Shall I give my firstborn for my transgression, the fruit of my body for the sin of my soul?” 8He has told you, O mortal, what is good; and what does the Lord require of you but to do justice, and to love kindness, and to walk humbly with your God? [Micah 6:7f]
So I wonder: is sacrificing Isaac what God wants?—or is Abraham running ahead of God, as he has often done, as we sometimes do.
What happens next is a journey. Notice how the journey is also a series of subtractions. Abraham starts out with Isaac, two servants, a donkey, and a pile of firewood. They walk three days and when Abraham sees the place, he leaves the servants and the donkey; Isaac has to carry the wood. There is an insight about tests here: we take them alone. Now the father and son “walk on together”; now they climb the mountain. Isaac begins to suspect something is up. He knows about sacrifices, you roast a lamb, one of the most valuable things they own, as a way of giving it to God. But there’s no lamb, just fire and a knife and wood and the Abraham and the son he loves. So they walk on until they find the place; Abraham builds an altar, lays the wood in readiness and then he ties up Isaac: “He bound his son”—see the stress on the relationship even here?—and he gets ready with a knife. “Then Abraham reached out his hand and took a knife to kill his son.” [Gen 22:10]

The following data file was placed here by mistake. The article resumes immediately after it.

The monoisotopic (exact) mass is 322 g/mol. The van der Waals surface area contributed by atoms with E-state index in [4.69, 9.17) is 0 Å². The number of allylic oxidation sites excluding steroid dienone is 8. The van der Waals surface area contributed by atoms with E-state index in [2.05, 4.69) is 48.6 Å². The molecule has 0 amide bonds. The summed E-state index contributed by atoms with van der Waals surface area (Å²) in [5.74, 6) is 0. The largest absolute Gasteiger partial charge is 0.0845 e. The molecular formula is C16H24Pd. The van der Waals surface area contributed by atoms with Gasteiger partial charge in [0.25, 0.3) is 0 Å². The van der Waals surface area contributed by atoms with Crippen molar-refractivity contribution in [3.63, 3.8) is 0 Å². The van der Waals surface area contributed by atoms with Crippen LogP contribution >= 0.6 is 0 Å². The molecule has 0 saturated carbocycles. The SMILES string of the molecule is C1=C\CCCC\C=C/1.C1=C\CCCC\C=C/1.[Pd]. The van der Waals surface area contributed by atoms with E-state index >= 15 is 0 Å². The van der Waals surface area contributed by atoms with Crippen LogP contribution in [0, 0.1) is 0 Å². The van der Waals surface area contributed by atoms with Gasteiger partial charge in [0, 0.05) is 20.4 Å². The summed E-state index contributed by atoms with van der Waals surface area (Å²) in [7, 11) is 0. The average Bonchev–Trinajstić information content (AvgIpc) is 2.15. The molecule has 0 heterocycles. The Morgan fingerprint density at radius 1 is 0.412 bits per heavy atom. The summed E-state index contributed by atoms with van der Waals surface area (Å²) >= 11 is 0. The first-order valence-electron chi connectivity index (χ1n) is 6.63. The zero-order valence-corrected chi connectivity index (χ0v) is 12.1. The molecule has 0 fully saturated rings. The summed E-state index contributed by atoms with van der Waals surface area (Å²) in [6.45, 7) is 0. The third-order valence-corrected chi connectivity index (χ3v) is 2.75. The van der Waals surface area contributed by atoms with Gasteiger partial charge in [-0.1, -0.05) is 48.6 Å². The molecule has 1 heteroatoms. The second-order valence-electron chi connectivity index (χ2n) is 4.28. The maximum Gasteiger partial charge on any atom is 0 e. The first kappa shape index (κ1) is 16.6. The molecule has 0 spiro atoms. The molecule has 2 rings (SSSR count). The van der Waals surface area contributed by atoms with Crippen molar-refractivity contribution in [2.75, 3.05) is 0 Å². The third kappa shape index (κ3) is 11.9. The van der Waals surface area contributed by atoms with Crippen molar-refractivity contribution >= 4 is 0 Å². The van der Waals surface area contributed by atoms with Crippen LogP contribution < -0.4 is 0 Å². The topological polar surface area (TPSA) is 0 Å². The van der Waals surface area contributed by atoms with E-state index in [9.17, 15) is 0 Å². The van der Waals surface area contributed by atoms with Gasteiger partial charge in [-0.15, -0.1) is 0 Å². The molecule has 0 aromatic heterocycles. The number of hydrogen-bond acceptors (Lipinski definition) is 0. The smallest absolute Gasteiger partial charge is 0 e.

Have you been to the place of testing? Many of us have. Maybe it was in a time of grief; maybe it was in a time of sadness or depression. Maybe the darkness closed in and you didn’t believe it would ever go away. This is Abraham’s test and he passes it when he doesn’t kill Isaac, when he sees the sacrifice God provides, when he lets God provide. Abraham is bound for glory because from the first moment God called him in Ur he has been willing to change his understanding of what God wants and what God is doing. What Abraham learns is that God has a bigger possibility than he had realized. There is a message here and it’s simple: don’t stop believing on Good Friday because Easter’s coming. Don’t stop believing in the darkness because the glory of the Lord is going to light up the world in a way you haven’t imagined yet. Don’t sit down and give up because we have a way to go, we are bound for that light, that glory.